- transformed tables (10K) in our analytics environment with the growing number of contributors (~500 among which analytics engineers, analysts, data engineers and data scientists).
The consistency of concepts and metrics definitions across the company also became challenging, as the number of teams grew to a hundred and needed to coordinate and collaborate in the best way.
For each data usage, there needed to be repeated quality-check tasks: making sure the data consumed is understood (readability), correct (accuracy) and coherent (consistency). So ultimately speed of delivery (productivity) of data analytics was affected.
There was a tradeoff to make between speed of delivery and quality of the data depending on the use-case. Prioritizing quality for regulatory reports, high-exposure data science models or strategic decisions, while prioritizing speed for ad-hoc analyses or internal-only reports.
Even though we had thoroughly-checked tables, it was not obvious to distinguish them among others. Moreover quality-checked data might become obsolete over time if not maintained, and some quality tables might not be coherent with the rest in terms of naming conventions.
Identifying quality and efficiency gains
It became clearer that there were huge efficiency gains opportunities as many of those repeated quality-check tasks across hundreds of teams could be done once centrally, leaving more time for analysts and data scientists to focus on the analytics and models than on searching for the right data.
As we realized that we could significantly increase efficiency, consistency, accuracy and understandability of data analytics by coordinating data quality in a central team, the Analytics Productivity team at Nubank was created in January 2020.
Our goal was to bring this efficiency while maintaining the analytical liberty of analysts across the company. As much as hundreds of teams’ autonomous goals should be coherent with the overall company goals, we envisioned that metrics, models and reports should be consistent across the company despite being generated by hundreds of independent microservices.
Part 3: Introducing a company-wide “core data” layer with a central team to coordinate its launch and sustainability
As the new Analytics Productivity squad took ownership of the data quality for the company, it addressed the data warehouse organization together with a set of rules (naming conventions, documentation requirements), processes (contribution and maintenance) and communication initiatives.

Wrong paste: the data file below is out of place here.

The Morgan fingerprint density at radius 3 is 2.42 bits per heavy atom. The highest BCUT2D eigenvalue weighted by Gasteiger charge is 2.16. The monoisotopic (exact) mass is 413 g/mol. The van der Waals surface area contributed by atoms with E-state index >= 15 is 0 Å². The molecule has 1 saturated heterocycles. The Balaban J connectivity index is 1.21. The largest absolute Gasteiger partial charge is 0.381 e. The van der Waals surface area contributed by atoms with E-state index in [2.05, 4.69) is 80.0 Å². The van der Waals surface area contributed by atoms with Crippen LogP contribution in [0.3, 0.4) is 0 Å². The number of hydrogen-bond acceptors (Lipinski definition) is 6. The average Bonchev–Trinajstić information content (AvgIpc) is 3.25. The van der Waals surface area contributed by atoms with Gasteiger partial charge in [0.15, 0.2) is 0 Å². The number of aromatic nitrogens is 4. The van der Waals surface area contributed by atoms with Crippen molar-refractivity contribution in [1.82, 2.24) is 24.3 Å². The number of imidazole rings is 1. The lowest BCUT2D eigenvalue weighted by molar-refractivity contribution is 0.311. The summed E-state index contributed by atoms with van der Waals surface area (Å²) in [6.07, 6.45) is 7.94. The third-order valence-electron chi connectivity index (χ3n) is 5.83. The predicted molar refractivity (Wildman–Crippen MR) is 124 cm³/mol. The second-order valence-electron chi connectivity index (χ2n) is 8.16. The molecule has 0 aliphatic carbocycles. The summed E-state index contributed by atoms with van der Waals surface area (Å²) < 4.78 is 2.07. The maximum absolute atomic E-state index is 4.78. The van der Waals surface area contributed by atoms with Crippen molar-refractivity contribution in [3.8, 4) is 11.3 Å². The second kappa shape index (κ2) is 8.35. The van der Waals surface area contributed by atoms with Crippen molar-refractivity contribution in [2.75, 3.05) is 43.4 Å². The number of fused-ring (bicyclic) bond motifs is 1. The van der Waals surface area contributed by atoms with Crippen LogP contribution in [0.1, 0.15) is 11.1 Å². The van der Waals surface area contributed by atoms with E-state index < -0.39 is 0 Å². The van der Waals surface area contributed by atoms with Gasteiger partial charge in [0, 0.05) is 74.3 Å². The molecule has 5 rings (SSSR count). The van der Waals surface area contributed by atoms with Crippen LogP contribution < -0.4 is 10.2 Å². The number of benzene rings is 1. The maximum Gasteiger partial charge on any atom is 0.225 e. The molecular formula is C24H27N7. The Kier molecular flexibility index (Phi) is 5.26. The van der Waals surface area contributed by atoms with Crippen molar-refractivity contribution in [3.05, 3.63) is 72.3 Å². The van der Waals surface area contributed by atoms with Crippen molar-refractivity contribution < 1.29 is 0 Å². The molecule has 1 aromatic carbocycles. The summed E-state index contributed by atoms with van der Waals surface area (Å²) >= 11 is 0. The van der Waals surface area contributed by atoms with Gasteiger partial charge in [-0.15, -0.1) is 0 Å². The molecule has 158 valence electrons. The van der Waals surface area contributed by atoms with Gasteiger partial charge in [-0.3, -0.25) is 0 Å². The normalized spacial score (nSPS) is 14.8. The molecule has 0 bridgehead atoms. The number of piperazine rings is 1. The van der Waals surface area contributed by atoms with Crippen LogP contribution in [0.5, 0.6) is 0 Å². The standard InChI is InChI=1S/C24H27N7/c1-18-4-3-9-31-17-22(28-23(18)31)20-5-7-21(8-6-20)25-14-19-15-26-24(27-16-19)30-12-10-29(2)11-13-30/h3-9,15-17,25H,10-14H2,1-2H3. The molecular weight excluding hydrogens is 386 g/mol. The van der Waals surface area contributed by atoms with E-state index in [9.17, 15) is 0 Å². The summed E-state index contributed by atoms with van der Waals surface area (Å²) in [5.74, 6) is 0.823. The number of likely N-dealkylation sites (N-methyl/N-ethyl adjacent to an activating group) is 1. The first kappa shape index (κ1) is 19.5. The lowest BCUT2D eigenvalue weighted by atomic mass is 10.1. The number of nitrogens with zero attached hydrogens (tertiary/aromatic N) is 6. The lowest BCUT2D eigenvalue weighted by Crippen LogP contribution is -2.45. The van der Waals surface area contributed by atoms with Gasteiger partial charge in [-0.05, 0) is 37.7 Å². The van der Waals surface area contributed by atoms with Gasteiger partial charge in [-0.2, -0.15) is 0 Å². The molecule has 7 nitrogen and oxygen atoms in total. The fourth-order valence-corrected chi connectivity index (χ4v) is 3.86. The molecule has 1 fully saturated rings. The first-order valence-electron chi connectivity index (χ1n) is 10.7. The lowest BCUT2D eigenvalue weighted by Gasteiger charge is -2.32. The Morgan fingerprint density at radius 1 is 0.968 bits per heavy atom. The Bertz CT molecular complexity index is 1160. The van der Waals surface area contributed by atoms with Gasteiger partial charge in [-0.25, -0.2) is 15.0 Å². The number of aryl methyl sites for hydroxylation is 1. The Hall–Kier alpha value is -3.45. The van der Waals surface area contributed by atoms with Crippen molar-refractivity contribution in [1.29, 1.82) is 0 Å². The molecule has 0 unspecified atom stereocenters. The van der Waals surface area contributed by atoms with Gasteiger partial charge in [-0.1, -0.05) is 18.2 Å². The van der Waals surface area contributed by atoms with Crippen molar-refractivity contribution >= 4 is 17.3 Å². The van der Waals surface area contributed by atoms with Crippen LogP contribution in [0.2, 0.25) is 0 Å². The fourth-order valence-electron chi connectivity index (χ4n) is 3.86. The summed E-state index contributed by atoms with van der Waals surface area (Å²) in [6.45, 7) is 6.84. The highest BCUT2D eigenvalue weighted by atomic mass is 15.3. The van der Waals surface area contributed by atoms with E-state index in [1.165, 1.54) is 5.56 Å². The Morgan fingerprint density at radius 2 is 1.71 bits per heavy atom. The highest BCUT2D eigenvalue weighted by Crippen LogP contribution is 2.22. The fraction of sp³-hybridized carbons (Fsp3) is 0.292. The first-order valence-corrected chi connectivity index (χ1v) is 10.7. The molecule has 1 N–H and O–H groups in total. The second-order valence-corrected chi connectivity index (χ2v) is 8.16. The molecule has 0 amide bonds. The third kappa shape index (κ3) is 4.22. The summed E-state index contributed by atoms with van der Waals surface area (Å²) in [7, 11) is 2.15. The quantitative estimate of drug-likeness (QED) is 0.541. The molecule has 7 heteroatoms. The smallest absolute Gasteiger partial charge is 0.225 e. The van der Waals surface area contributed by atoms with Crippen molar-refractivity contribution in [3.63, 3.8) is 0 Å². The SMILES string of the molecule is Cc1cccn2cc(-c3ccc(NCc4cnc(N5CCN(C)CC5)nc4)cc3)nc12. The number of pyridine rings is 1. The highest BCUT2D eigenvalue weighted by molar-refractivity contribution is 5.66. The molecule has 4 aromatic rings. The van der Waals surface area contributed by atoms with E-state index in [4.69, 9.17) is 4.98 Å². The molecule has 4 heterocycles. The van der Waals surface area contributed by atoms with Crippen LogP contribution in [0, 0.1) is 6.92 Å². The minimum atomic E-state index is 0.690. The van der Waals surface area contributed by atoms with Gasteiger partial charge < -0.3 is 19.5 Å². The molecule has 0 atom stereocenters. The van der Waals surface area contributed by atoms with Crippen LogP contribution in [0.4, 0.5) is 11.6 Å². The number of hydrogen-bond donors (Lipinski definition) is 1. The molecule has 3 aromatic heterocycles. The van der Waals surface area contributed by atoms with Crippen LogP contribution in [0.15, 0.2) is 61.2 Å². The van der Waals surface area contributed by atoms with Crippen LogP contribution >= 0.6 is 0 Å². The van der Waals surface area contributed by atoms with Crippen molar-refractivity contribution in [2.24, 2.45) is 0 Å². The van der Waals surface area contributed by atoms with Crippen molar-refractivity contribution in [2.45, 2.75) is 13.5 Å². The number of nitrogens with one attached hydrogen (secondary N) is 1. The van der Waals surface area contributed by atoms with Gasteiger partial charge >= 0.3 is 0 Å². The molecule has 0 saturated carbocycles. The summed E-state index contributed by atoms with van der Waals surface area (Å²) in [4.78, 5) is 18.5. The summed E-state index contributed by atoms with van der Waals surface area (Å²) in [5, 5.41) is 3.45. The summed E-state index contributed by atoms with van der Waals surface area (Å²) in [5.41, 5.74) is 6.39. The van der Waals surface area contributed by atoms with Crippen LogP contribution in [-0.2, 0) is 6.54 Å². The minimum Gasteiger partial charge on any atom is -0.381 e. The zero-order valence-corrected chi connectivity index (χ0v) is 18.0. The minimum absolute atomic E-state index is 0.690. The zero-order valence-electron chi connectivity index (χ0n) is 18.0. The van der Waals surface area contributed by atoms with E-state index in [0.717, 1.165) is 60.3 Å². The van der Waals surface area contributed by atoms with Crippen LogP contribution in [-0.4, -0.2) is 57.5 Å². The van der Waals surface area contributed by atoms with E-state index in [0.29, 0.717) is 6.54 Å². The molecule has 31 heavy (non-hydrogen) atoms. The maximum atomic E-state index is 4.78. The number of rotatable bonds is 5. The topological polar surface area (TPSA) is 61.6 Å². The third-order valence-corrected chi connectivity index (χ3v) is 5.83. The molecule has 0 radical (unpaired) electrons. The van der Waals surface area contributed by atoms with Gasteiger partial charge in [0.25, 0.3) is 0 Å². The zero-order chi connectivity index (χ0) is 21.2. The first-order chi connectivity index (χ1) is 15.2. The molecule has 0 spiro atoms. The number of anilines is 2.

A new “core” layer in the data warehouse with some principles
The team created one “core” folder (ie. layer, schema, container or namespace) to clearly differentiate quality-checked tables from the other open-access (read and write) folders.
We applied stricter rules to the “core folder” only, while keeping the rest of the data warehouse in a self-service low-constraints read-write environment. This was critical in order for teams to maintain the data usage liberty that has been a catalyst for Nubank’s growth.
We also acknowledge that different layers of data need to coexist as not all tables are meant to be used for more than one use-case or team. We aim for core data tables to be the quality-checked reusable data source for more business-application-specific layers.
The main principles of “core” layer are:
- The data should be accurate (or as accurate as possible) and maintained to stay accurate.
- The metrics should have coherent and consistent naming conventions and definitions across all tables in that layer.
- Any Nubanker should find and use source-of-truth, “master” data for the main business objects and business processes.
- Tables would be calculated either based on raw data or other core datasets to make sure the accuracy would be maintained.
- There is always an up-to-date documentation with every table to be sure that its consumers will understand the content in a quick way.
Rules and processes to make it a sustainable reality
In order to make sure the principles were followed, we defined rules and enforced them technically: to add, modify or delete a dataset in the core layer, you can only do it from a specific folder in our code repository with stricter contribution rules.
We also have maintenance processes, monitoring potential issues in the tables of that core folder, with a responsible owner to fix it.